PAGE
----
Now that you know these soldiers and see what’s been happening on the ground, all of a sudden you don’t know if you want them flying in to attack. Now that you care about that Parisian bicyclist, you’re concerned about what’s going to happen to her when she rounds that corner.
The payoff of the in medias res beginning is that thrilling moment of angst you give your reader when you reach that point and go beyond it. The tension shoots through the roof.
Consider your story: Is that the sort of risk/payoff pathway you’d love to send your novel and your readers on? The risk is that you may bore your readers if things are too slow before you catch up to that opening moment. The payoff is that breathless feeling of performing without a net that you give readers who stay with you. The choice is yours.
4. The Frame Device
The final major way of beginning your first chapter is to use a frame device. In this, your story is bookended on the front and back (and usually a few instances in the middle) by a story that is outside the main story. The primary tale is framed by this other story.
The Princess Bride (the novel and the film, both of which were written by William Goldman) is a frame-device story. The movie begins with a kid playing a video game. He’s staying home from school because he’s sick. His grandfather comes over and offers to read the boy a book to pass the time. Whenever he reads the book, the movie switches over to the main story, a fantasy swashbuckling adventure. Throughout the story, we cut back to the grandfather and boy, where we get commentary on the story and see a bond developing between them. Then it’s back to the fantasy world. The movie ends in the modern day as well.
Another example of a film that uses the frame device is Titanic. The story the audience cares most about is the historical tale of Rose and Jack and Cal onboard the doomed ocean liner. But we access that story through the device of an old woman (Rose) in the present. There’s a minor story going on in the modern day—they’re searching for a jewel she had while on the ship—but the real drama is the historical part. Now and then during the story we cut back to Old Rose, and the movie also ends with her, but our interest is in the other set of circumstances.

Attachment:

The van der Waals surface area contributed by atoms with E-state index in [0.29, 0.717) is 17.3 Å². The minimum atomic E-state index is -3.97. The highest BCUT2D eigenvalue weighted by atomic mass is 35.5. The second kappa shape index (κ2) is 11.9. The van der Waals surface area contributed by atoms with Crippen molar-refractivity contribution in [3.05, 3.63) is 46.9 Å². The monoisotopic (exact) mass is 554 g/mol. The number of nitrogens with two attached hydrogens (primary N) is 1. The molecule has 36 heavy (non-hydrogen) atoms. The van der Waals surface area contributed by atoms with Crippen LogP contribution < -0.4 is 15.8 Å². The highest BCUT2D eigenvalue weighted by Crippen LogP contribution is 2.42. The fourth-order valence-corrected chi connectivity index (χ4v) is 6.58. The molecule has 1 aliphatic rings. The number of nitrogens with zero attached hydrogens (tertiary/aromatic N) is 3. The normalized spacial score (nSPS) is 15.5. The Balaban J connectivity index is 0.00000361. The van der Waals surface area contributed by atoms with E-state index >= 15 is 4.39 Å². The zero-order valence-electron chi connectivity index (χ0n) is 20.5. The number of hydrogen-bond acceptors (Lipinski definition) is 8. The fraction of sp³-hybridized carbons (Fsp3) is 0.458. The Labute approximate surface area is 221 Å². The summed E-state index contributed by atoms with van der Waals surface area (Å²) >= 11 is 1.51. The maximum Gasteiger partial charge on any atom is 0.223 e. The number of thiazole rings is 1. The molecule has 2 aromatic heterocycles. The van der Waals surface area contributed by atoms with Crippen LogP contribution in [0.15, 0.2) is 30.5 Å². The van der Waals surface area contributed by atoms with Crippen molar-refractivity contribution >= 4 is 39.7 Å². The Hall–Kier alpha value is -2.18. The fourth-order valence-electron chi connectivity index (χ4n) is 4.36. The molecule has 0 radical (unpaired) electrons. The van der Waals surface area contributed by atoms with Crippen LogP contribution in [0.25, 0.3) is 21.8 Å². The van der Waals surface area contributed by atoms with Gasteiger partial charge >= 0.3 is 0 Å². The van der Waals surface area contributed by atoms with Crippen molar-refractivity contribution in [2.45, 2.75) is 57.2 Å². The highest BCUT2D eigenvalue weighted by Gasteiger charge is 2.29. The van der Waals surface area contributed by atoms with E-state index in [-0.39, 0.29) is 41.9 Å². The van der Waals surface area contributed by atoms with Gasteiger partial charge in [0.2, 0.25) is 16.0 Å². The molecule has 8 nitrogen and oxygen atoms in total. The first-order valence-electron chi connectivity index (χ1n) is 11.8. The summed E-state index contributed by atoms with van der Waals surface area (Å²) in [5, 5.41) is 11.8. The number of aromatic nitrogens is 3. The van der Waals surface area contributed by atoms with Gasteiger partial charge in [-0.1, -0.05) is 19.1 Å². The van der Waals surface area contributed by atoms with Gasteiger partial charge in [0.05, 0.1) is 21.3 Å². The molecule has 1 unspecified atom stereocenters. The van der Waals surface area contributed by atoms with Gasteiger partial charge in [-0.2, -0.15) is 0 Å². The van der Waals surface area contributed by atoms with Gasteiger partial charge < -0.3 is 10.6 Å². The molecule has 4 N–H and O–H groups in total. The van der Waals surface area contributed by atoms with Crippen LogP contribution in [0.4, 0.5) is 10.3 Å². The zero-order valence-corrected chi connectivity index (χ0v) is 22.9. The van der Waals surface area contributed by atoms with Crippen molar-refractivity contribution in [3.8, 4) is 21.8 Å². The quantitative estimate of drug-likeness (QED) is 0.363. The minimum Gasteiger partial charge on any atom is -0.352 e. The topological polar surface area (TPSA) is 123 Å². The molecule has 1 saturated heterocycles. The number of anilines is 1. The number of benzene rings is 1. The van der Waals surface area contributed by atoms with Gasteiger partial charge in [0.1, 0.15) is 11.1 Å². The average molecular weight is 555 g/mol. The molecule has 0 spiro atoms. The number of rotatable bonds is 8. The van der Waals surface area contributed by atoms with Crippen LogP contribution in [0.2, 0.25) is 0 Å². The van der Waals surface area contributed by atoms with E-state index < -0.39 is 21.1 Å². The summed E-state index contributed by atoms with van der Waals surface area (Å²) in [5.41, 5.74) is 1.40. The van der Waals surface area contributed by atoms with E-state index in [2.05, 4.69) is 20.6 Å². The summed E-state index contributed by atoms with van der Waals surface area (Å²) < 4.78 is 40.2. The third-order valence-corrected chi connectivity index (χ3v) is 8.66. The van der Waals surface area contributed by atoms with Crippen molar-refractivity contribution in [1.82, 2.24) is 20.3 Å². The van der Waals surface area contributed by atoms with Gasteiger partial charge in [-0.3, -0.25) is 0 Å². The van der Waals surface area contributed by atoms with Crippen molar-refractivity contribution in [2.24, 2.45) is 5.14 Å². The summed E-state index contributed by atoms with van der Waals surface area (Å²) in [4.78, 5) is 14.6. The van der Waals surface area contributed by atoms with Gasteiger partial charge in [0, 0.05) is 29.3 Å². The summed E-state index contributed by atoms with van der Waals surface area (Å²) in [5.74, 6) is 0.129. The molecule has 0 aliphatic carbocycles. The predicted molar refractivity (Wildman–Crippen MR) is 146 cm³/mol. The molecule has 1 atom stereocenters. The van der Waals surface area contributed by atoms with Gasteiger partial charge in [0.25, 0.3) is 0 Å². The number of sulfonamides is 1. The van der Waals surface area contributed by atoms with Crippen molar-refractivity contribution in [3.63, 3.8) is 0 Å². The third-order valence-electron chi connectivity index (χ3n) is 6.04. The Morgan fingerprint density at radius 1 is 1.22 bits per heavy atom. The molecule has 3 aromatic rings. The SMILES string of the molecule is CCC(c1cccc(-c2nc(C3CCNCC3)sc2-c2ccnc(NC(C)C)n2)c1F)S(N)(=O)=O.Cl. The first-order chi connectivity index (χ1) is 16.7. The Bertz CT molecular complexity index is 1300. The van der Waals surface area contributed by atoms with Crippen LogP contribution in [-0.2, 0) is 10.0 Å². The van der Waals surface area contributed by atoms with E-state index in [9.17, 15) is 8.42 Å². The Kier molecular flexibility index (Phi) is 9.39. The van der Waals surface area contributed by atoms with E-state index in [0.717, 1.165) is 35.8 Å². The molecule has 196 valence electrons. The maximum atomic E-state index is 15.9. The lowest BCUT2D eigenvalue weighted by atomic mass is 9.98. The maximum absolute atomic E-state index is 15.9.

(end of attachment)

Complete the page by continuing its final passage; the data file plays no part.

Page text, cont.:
Would a frame device work for your story? One reason to consider a frame device is that you’re concerned a modern reader simply wouldn’t care deeply enough about your primary topic. If it’s too far removed from where they are in their lives, you might use a frame device to show someone very much like the reader (a kid playing a video game, for instance) coming to enjoy the main tale. Show someone like us getting involved in the story, and maybe we’ll go with you as well.
Another great thing about the frame device is that you can use it to make large jumps in time in your primary story. If you need to jump 10 years, just cut back to the frame story and have the narrator say, “It went pretty much like that for the next 10 years. Until finally …” and then return to the story. The frame device can act like a DJ transitioning between songs.
Why don’t authors use a frame device more often? I think it’s because it sometimes involves people who are out of danger and out of the action, which isn’t especially engaging. The instinct of most writers is to skip the frame and go straight to what’s inside it, and I agree. But there are good reasons to use a frame device in certain situations, and if you show movement or growth in the frame story, too, you can achieve something special.
Consider your choices, and then choose the beginning that fits naturally with the story you want to tell. If you approach your first chapter from a strategic standpoint, you have a better chance of maximizing your novel’s potential—and engaging the reader from the very beginning.